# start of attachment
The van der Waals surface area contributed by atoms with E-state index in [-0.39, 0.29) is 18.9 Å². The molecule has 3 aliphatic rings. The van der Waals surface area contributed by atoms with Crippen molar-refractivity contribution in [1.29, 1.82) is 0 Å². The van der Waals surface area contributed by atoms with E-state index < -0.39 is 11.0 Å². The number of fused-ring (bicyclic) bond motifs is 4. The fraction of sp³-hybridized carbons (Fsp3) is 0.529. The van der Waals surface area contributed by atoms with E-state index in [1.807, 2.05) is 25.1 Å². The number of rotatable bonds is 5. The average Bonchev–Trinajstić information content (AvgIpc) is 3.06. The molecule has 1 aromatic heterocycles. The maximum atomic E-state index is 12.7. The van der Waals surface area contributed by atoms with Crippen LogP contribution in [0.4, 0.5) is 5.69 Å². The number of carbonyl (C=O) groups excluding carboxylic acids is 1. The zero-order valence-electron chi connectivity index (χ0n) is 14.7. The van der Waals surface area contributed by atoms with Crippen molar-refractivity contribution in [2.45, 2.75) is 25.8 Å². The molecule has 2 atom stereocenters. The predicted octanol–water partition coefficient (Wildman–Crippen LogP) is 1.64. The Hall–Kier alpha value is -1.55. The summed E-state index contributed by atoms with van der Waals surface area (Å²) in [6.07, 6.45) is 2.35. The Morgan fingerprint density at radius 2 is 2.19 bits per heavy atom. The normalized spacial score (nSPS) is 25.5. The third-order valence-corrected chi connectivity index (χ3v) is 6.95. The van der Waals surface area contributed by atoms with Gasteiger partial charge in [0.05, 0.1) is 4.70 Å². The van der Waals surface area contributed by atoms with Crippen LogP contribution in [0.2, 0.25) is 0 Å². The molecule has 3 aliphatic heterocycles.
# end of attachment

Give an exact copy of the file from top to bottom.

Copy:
The van der Waals surface area contributed by atoms with E-state index in [-0.39, 0.29) is 18.9 Å². The molecule has 3 aliphatic rings. The van der Waals surface area contributed by atoms with Crippen molar-refractivity contribution in [1.29, 1.82) is 0 Å². The van der Waals surface area contributed by atoms with E-state index < -0.39 is 11.0 Å². The number of fused-ring (bicyclic) bond motifs is 4. The fraction of sp³-hybridized carbons (Fsp3) is 0.529. The van der Waals surface area contributed by atoms with E-state index in [1.807, 2.05) is 25.1 Å². The number of rotatable bonds is 5. The average Bonchev–Trinajstić information content (AvgIpc) is 3.06. The molecule has 1 aromatic heterocycles. The maximum atomic E-state index is 12.7. The van der Waals surface area contributed by atoms with Crippen LogP contribution in [0.4, 0.5) is 5.69 Å². The number of carbonyl (C=O) groups excluding carboxylic acids is 1. The zero-order valence-electron chi connectivity index (χ0n) is 14.7. The van der Waals surface area contributed by atoms with Crippen molar-refractivity contribution in [2.45, 2.75) is 25.8 Å². The molecule has 2 atom stereocenters. The predicted octanol–water partition coefficient (Wildman–Crippen LogP) is 1.64. The Hall–Kier alpha value is -1.55. The summed E-state index contributed by atoms with van der Waals surface area (Å²) in [6.07, 6.45) is 2.35. The Morgan fingerprint density at radius 2 is 2.19 bits per heavy atom. The normalized spacial score (nSPS) is 25.5. The third-order valence-corrected chi connectivity index (χ3v) is 6.95. The van der Waals surface area contributed by atoms with Gasteiger partial charge in [0.05, 0.1) is 4.70 Å². The van der Waals surface area contributed by atoms with Crippen LogP contribution in [0.2, 0.25) is 0 Å². The molecule has 3 aliphatic heterocycles.